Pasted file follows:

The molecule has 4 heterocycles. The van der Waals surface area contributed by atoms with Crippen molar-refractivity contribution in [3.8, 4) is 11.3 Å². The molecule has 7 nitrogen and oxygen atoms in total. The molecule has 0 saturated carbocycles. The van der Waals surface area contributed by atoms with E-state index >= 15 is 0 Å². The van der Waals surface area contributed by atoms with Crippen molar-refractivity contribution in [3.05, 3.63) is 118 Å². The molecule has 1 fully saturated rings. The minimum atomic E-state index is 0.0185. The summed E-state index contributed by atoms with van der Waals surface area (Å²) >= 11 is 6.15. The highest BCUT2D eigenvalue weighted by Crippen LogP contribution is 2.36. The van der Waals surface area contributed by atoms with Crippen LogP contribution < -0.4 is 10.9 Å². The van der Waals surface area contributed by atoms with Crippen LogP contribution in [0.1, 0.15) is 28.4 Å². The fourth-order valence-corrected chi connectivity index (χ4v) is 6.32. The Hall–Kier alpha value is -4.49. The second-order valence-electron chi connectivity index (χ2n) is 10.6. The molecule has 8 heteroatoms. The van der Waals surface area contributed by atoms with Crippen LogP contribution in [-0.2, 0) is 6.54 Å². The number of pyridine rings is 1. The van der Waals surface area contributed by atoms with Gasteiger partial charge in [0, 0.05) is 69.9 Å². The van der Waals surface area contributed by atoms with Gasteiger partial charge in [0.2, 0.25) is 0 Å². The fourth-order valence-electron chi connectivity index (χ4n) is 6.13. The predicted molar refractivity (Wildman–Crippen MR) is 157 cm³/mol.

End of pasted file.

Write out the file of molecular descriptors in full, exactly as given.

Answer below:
The molecule has 4 heterocycles. The van der Waals surface area contributed by atoms with Crippen molar-refractivity contribution in [3.8, 4) is 11.3 Å². The molecule has 7 nitrogen and oxygen atoms in total. The molecule has 0 saturated carbocycles. The van der Waals surface area contributed by atoms with E-state index >= 15 is 0 Å². The van der Waals surface area contributed by atoms with Crippen molar-refractivity contribution in [3.05, 3.63) is 118 Å². The molecule has 1 fully saturated rings. The minimum atomic E-state index is 0.0185. The summed E-state index contributed by atoms with van der Waals surface area (Å²) >= 11 is 6.15. The highest BCUT2D eigenvalue weighted by Crippen LogP contribution is 2.36. The van der Waals surface area contributed by atoms with Crippen LogP contribution < -0.4 is 10.9 Å². The van der Waals surface area contributed by atoms with Crippen LogP contribution in [0.1, 0.15) is 28.4 Å². The fourth-order valence-corrected chi connectivity index (χ4v) is 6.32. The Hall–Kier alpha value is -4.49. The second-order valence-electron chi connectivity index (χ2n) is 10.6. The molecule has 8 heteroatoms. The van der Waals surface area contributed by atoms with Crippen LogP contribution in [-0.2, 0) is 6.54 Å². The number of pyridine rings is 1. The van der Waals surface area contributed by atoms with Gasteiger partial charge in [0, 0.05) is 69.9 Å². The van der Waals surface area contributed by atoms with Gasteiger partial charge in [0.2, 0.25) is 0 Å². The fourth-order valence-electron chi connectivity index (χ4n) is 6.13. The predicted molar refractivity (Wildman–Crippen MR) is 157 cm³/mol.